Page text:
Two words. Let’s begin.

I’m not known for my patience and I wore this like a flashing neon sign around my neck on Saturday morning. It was only my second training session and my new running coach mentioned that he would email me my training schedule sometime in the next week. Without hesitation I said, “And the training will make me run faster, right?” Fail… I could see it in his eyes.

Structure. Consistency. Those are the two words he used in his reply to me. He first wants to set some structure into my running routine and start with the basics. He wants to assess where I am at the moment and what I want to run, and what my goals are. Then I need to get some consistency into my routine and we’ll work from there.

One step at a time and one day at a time. 


I must admit, this gives me a chance to gauge where I am too. Here’s what we’re working with:

  • My 5km PB – 37 minutes : Dischem 5km race
  • My 10km PB – 74 minutes : Vaal 10km race
  • My 21km PB – 2h48 : Two Oceans half marathon
  • My fastest km – 6:01 minutes

My average pace for majority of my runs is 8 minutes per km. This is the part I want to change. I’m not aiming to run Comrades, I’m not even aiming to run any specific race. I just need to see whether or not I can run faster. That’s all.

Structure and consistency. One step at a time. One day at a time. Oh, and to learn to be more patient. Can I throw that one in as well?

*Image from, a great new site I happened to stumble upon* 


The iPod discovery

I find running through the winter months hard. If I’m honest, it’s very hard. But I did promise myself that this year, I would continue training and not slip into my usual running hibernation. Sp pretty much since the Jozi afternoons got dark and cold and the mornings hit 0 degrees, I’ve been doing most of my training at the gym.

It’s not too bad and I get to do some proper speed work and interval training which I hardly do out on the road. For years now, my iPod nano has ensured surviving running on the dreaded deathmill as long as I have a range of great playlists to choose from on my trusted old iPod nano. That’s all I pretty much used it for. Until now…

Playing around on my iPod recently, I noticed a Fitness section. Um, hello! Where’ve you been hiding? Fiddling with the settings, I managed to set it to run a 5K route, matched with one of my new playlists and decided to run on around the track at the gym instead of the treadmill for a change.

Imagine my surprise when I heard a woman’s voice come on, talking to me about my workout. Every now & then, she would tell me my pace, how far I’d run and how I was doing. How awesome is this? My very own ‘personal trainer’ in my ears! I know others have used their iPhones but I’ve never been keen to strap my phone to my arm at the gym and I find it too risky out on the road too. The size of that iPod nano is perfect.


I know that if I run x5 laps on the track, it measures 1km. So I was fascinated how near close to accurate the iPod was. (okay, 200m short) Googling it, I later discovered that I comes with a built in Nike+ sensor. All I need to do is a bit of calibration. I’m also checking out recording any runs to Nike+ because well, as all runners on social media know, you haven’t really run until you tell everyone, right? *winks*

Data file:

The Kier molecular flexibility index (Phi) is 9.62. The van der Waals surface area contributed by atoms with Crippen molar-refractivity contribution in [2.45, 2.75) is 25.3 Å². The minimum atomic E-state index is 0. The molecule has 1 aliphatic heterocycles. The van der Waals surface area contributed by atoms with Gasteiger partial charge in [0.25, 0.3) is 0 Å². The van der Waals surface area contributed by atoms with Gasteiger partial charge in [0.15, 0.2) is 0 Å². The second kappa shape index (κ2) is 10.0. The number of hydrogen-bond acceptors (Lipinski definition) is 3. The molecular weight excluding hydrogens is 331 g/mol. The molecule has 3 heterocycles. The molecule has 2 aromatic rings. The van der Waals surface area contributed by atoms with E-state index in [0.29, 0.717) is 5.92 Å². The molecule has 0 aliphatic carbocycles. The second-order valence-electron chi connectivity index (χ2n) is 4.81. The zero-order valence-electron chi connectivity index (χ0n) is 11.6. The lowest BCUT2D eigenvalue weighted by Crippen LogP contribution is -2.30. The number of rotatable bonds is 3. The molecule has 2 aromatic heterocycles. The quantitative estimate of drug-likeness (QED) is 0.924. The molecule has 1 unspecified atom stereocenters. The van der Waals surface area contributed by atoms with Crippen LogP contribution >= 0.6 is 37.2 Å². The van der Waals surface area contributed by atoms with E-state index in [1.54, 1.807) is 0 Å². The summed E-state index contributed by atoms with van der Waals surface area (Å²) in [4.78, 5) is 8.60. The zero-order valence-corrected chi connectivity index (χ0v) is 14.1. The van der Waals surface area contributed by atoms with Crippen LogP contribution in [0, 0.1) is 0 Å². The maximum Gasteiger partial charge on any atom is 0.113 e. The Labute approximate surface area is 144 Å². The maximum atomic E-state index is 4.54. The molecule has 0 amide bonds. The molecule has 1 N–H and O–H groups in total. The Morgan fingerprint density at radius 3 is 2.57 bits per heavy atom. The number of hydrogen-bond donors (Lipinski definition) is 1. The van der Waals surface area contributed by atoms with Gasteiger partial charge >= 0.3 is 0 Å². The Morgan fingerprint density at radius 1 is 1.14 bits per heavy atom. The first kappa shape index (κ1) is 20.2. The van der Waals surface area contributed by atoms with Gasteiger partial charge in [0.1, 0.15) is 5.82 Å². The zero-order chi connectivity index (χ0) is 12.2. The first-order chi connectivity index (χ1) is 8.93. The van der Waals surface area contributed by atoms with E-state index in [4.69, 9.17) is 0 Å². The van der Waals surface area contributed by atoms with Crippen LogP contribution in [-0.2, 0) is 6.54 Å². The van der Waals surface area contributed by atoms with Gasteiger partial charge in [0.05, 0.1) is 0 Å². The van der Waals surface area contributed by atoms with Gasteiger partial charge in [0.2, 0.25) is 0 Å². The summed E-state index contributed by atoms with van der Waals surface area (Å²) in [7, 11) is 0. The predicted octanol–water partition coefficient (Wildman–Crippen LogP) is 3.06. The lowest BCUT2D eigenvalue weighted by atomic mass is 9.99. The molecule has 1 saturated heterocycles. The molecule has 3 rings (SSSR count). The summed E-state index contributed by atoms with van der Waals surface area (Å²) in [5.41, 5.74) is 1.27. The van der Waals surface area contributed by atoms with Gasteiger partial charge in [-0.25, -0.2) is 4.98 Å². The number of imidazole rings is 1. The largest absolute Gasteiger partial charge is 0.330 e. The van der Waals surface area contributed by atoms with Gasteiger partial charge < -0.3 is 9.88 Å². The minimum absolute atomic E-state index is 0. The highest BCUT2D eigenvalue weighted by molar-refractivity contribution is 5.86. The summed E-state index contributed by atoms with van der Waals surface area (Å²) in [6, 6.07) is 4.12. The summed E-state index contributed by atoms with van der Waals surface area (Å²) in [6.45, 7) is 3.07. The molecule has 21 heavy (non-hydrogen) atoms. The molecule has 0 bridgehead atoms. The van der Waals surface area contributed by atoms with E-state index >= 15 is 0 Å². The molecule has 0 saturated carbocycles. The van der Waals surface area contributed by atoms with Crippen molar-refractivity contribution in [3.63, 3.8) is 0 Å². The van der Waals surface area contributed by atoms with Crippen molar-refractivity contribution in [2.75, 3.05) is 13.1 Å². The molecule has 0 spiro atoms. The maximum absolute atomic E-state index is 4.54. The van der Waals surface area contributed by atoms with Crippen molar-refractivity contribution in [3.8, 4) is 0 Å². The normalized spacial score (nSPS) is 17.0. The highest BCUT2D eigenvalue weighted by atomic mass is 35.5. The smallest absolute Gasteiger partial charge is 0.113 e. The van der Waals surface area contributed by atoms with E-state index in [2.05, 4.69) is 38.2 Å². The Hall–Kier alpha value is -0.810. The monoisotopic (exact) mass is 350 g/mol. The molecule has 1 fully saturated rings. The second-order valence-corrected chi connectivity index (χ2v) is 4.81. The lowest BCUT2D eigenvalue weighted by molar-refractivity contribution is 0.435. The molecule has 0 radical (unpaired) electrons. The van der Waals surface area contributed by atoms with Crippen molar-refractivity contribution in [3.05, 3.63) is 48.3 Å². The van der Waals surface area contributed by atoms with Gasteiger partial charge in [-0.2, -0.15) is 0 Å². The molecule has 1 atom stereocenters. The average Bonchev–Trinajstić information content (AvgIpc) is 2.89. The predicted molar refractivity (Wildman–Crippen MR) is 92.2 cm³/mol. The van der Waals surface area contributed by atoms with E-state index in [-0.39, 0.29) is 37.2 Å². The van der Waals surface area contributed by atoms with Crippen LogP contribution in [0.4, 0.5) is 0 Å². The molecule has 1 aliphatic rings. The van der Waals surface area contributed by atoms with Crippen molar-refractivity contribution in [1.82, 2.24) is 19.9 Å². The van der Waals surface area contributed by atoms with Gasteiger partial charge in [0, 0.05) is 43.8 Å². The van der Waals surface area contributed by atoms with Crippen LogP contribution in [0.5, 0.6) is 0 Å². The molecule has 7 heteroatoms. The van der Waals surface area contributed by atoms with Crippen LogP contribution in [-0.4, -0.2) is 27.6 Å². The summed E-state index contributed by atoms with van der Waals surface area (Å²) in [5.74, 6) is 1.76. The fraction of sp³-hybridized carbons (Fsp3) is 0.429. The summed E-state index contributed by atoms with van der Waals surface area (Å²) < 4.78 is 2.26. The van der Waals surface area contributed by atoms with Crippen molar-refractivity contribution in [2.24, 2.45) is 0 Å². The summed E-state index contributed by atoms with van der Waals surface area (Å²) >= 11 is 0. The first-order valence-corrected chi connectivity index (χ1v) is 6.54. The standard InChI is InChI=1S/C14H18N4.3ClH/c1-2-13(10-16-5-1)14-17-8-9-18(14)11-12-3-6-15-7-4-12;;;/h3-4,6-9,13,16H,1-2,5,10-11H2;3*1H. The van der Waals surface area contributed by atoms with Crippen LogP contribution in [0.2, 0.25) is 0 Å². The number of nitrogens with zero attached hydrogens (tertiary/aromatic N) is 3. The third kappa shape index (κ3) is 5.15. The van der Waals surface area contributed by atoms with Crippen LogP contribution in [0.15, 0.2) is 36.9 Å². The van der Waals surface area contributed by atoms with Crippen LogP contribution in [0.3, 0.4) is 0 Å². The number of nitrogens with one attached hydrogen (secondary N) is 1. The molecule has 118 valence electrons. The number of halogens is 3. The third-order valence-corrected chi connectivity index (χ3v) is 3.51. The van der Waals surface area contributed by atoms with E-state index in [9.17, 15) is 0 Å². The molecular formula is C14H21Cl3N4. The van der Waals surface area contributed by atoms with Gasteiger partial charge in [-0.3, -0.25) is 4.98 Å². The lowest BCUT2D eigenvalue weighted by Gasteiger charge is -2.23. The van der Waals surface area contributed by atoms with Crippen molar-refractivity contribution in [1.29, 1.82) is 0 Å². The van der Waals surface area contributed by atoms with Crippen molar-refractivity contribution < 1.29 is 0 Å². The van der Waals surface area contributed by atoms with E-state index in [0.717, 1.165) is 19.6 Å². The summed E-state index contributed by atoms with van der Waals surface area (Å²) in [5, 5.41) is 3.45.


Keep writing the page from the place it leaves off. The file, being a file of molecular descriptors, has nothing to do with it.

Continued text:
I’m so excited about this! I think gym is great but every so often, you need to be doing something different or else you get bored and the novelty wears off. I guess this is like most things in life. Getting into a rut is so easy and yet so simple to get out of. You just need to know how. Sometimes, it’s right under your eyes! 

My iPod nano discovery is definitely going to help me get through winter! Okay, iPod, let’s run!

The LSD of my weight loss plateau

As every runner knows, if you want to improve your time, your pace and endurance, you need to work on three things: hills, speed work and LSD’s (long slow distances). In my opinion, the easiest of the three is definitely LSD’s. There’s nothing better than heading out on a fresh Sunday morning and running at a gentle pace as far as your body will take you.

It was on one such Sunday morning recently when I happened to be thinking about all the things that were on my mind and bugging me. The one issue consuming me is my weight, or rather my weight loss.

If you had told me at the beginning of the year what I would be weighing now, I would never have believed you. I would’ve thought it impossible, especially since the last time I weighed what I do was before I got married 12 years ago. But, as with my running, I stuck to a #LCHF (low carb high fat) program, experienced the pain of the hills and giving up carbs, then was delighted by the speed at which the weight fell off but I’ve somehow landed up plateauing. My LSD as I’ve started to call it.


I’ve been stable at this weight for two months now. No matter what I do, nothing budges. A slow and steady pace. Going far but not in any rush. I know it’s good for my body to be able to maintain this weight and not put any weight back on. But it’s frustrating. Damn frustrating. I’ve started to experiment – cutting out dairy (that didn’t last long), eating less nuts, trying bullet proof coffee (Google it) – and I’m hoping something kicks in.

I guess what I’m realizing is that I need to just hang in there. I need to be patient and go the distance. I reckon my body will eventually sort itself out. But I need to approach it as I do with my LSD’s. Enjoy it. Take the time to appreciate the scenery and thank my body for coming this far. Because who knows, maybe the next downhill is right around the corner.